Hi Steven Liszewski, I agree that the theories sound a bit like a stretch, and isolated findings from the Miller group might seem ridiculous. At times I felt like I was grasping for straws, and harsh feedback from a few friends (many of which suffer from depression and take medication for it). But I quickly realized they read the headline and not the full article. The truth is we will never know the incidences of depression before mental healthcare and writing came about. And we never will.
But undeniably the present narrative of depression is oversimplified into something inherently bad that you have to fight to get over, that has no potential for good. This article and these findings do not deny that people in the throes and midst of depression are suffering, and that it is an ordeal for so many that has damaging implications.
And a long time ago I would have agreed that there was nothing good that would come of it. But the narrative that we’re depressed and there’s something wrong with us (a chemical imbalance of serotonin) is just as damaging as the depression itself. If you’re hating yourself because you feel depressed, I don’t see how that helps. I used to beat myself up for being depressing all the time instead of accepting it, looking for any kind of magic that could “fix” me.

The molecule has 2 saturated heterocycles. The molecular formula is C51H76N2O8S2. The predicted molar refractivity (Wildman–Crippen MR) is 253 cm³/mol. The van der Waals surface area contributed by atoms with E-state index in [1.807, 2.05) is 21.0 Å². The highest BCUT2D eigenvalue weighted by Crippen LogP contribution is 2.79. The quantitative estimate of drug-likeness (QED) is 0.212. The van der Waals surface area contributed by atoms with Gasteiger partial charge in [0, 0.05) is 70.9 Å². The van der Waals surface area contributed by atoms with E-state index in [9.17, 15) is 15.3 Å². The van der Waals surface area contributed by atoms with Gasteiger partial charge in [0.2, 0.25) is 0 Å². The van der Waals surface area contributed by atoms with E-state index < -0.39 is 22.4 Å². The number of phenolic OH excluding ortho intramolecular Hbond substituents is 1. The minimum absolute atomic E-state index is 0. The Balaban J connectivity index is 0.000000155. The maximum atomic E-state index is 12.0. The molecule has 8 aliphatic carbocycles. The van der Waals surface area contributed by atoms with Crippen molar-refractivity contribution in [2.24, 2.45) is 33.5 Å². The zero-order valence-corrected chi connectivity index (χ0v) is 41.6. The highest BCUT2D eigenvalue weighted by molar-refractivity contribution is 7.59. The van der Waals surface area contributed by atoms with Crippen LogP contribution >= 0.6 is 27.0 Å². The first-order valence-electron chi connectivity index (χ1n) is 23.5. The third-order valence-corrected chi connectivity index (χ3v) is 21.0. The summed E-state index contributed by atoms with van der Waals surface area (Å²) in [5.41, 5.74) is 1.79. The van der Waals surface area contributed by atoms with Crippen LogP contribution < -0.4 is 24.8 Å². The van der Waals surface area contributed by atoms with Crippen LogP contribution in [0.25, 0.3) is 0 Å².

It wasn’t until I found faith that the idea that suffering is used for good came to me, and that it wasn’t wrong to suffer. Holding these ideas have liberated me in my personal fight against depression, knowing that it will all make me better and for good, and that’s something I don’t feel like people hear enough. Yes, they hear things like “it’ll get better” and “it’s just temporary” but what then? What are you left with? I genuinely believe I have become a far better person, kinder and deeply more empathetic and understanding due to my personal struggles with anxiety and depression, and, as Romans 5:3–5 tells us, “we rejoice in our sufferings, knowing that suffering produces endurance, and endurance produces character, and character produces hope, and hope does not put us to shame.”
Perhaps the idea that depression and suffering can be for good and adaptive is one much more ancient and core to our beliefs than even academia and our mental health discourse would dare admit.
Thanks for getting me to think on these things, Steven.